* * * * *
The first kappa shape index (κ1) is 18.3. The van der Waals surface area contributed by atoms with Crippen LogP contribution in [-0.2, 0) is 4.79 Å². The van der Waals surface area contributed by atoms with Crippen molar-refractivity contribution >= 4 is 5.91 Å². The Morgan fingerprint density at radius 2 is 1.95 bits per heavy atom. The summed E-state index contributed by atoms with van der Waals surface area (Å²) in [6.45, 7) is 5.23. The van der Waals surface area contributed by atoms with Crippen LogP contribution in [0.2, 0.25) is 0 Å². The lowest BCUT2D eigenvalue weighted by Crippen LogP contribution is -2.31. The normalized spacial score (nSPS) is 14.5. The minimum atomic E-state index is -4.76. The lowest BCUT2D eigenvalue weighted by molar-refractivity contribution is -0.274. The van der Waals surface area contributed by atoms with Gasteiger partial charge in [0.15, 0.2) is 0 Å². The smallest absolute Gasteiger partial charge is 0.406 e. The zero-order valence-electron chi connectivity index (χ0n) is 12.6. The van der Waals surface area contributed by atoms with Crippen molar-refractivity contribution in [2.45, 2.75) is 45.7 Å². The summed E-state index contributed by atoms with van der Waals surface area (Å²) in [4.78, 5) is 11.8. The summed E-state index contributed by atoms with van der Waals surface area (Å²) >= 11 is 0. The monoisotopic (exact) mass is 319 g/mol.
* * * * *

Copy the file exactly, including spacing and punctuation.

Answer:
The first kappa shape index (κ1) is 18.3. The van der Waals surface area contributed by atoms with Crippen LogP contribution in [-0.2, 0) is 4.79 Å². The van der Waals surface area contributed by atoms with Crippen molar-refractivity contribution >= 4 is 5.91 Å². The Morgan fingerprint density at radius 2 is 1.95 bits per heavy atom. The summed E-state index contributed by atoms with van der Waals surface area (Å²) in [6.45, 7) is 5.23. The van der Waals surface area contributed by atoms with Crippen LogP contribution in [0.2, 0.25) is 0 Å². The lowest BCUT2D eigenvalue weighted by Crippen LogP contribution is -2.31. The normalized spacial score (nSPS) is 14.5. The minimum atomic E-state index is -4.76. The lowest BCUT2D eigenvalue weighted by molar-refractivity contribution is -0.274. The van der Waals surface area contributed by atoms with Gasteiger partial charge in [0.15, 0.2) is 0 Å². The smallest absolute Gasteiger partial charge is 0.406 e. The zero-order valence-electron chi connectivity index (χ0n) is 12.6. The van der Waals surface area contributed by atoms with Crippen molar-refractivity contribution in [2.45, 2.75) is 45.7 Å². The summed E-state index contributed by atoms with van der Waals surface area (Å²) in [4.78, 5) is 11.8. The summed E-state index contributed by atoms with van der Waals surface area (Å²) >= 11 is 0. The monoisotopic (exact) mass is 319 g/mol.